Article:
From behind the trees at the end of the straight stretch that finishes off the hardest hill on the course (how glad was I that the 25 mile marker was at the top?), the rhythmic pounding of heavy boots announced the arrival of the team who would shepherd me down the hill the final mile to the end of the Tresco Marathon.

Ahead of me, the organisers raced away on their buggy, whilst a two-man team from Red Shoe, a production company making a running show about the Marathon, sat on theirs waiting for the final push to the line.

As they approached, having donned their famous green berets, my brother called to me.

“Here you go, bro, this is it. Slot into the middle here and we’ll head down the hill at your pace.”

“However fast you want to go,” was the call from Baz, the Sergeant at the head of the second column.

I took my allotted place in the middle of the two columns of hyper-fit, stark-raving bonkers, hard-core Royal Marines and broke into a trot. No sooner was I running than I heard Baz calling the time back to the lads so they could match my step precisely.

I learned afterwards that for 10 guys coming to the end of a marathon, I took off at a Hare’s pace – flying off down the hill carried away by a rush of adrenaline and fear that I was going to cock-up their push for a sub-5-and-a-half hour time. It’s probably fair to say they’re right, as it wasn’t a pace I could keep up and I soon broke back into a walk.

No sooner had I slowed (and, presumably, the lads had caught me up) than I received a chorus of encouragement from the ranks behind me. Even though I had tried to beast them into the ground over the first 200 yards (albeit accidentally), everyone to a man had something to shout to me by way of encouragement.

The whole of the last mile, my bro and Baz talked me down it. Tim spent the whole time making sure I knew I could slow or speed my pace up as much as I wanted or needed to, whilst Baz was a constant stream of advice and encouragement. Quite how anyone can have the capacity and wherewithal – let alone enough breath – to talk a novice runner through the toughest mile of their life when they have just come through one of the toughest 25 mile courses in marathon road-running is beyond me, but it is something I will be eternally grateful for.

As we approached the 26 mile point, having tried another burst of running and returned to walking pace, we once again broke into a trot. With Tim counseling me not to take it too fast we approached the marshaled-turn where the course deviates from its previous 7 laps and heads the last 300 yards to the finish.

The cheer from the gathered crowd and volunteer marshals was amazing and brought a lump to my throat, giving me for a moment something to worry about other than the pain in my legs. As we rounded the corner and caught sight of the finish – rather further away than I was expecting – I may or may not have uttered a mild (ever-so-mild) expletive. From the back of the group a voice piped up, “That’s what we’ve been saying the whole way round!”

Sensing my inability to make it in one go to the finish line, Baz and Tim encouraged me to take another walk to a point around 150 yards from the finish. The below photo was taken as I broke back into my final run to the finish, shortly before the Marines broke their stride, hence the fact that it looks like I’m running and their walking – I wasn’t that slow.

From there, I was determined that I wasn’t going to break my run again until I’d crossed the line. As we approached the finish, the course headed ever-so-slightly up hill and my legs began to protest at a never-before experienced level. After the fact, I reminded myself that 10 Royal Marines and 130 other runners had gone through pain much worse than mine that day, but in the heat of the moment all I could focus on was the sight of K across the finish line, standing out like a beacon in a sea of faces. All I kept telling myself was that if I could get to her, I’d be over the line. Just run to Kati, Just run to Kati, Just run to Kati.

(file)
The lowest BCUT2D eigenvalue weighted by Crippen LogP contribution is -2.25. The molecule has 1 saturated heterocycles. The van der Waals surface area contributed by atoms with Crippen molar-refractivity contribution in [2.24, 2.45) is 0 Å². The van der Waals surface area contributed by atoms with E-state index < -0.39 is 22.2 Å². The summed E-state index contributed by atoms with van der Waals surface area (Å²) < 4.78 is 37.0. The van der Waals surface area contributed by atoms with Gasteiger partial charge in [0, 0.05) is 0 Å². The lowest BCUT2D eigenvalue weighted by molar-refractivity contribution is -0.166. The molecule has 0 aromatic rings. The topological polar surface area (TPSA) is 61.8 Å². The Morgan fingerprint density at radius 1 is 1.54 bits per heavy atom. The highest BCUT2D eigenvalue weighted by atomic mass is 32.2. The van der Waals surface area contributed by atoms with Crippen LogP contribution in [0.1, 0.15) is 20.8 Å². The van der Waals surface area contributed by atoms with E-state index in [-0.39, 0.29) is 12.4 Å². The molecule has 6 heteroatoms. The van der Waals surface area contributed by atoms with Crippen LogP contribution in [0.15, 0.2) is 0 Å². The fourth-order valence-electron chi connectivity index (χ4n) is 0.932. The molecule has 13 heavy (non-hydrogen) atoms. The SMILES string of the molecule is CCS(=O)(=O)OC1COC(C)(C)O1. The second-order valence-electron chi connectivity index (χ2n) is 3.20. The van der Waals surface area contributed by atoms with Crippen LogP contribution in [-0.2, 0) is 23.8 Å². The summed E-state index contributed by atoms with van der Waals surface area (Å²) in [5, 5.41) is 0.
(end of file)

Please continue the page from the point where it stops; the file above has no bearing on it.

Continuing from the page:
And I did. I got there. I crossed the line and collapsed into her arms amid an ocean of cheers and congratulations. No sooner was I over the line than the tears started flowing – and not just mine, either, I’m somewhat relieved to say.

As I stumbled into the post-race area, collecting my runner’s post-marathon goodie bag of food and energy-goodies, I felt like something of a fraud amongst a group of people who had endured far more than me and for far long that day, but at the same time the emotion of having achieved a mile with the guys all running behind me was overwhelming.

I thanked all the guys individually for putting themselves through so much in aid of such a great cause, but also in helping to push me through the longest mile of my life. Ironically, though, the longest mile turned out to the quickest. After running 14 minute miles on the treadmill in training I had been alarmed as I ran and as I finished by how exhausted I felt from the effort. It wasn’t until my bro came up to me afterwards that I realised the reason – we’d run a sub-10 minute last mile. The Marines had run 26.2 miles around Tresco in 5 hours 24 minutes, beating even their best estimations.

Not five months ago things were looking more than bleak and only a little less than hopeless. With time fast running out, the enormous courage and generosity of one man and one family changed the course of my life forever. From a withered young man in terminal decline with the best years of his life behind him, I’ve become a strong, energetic 25-year-old with his entire future before him and a host of amazing challenges ahead.

Words cannot express the gratitude, admiration and love I feel towards those unknown people who gave me the extraordinary gift of life, nor the enormous swell of emotion I felt as I crossed the line. But I think maybe this does:

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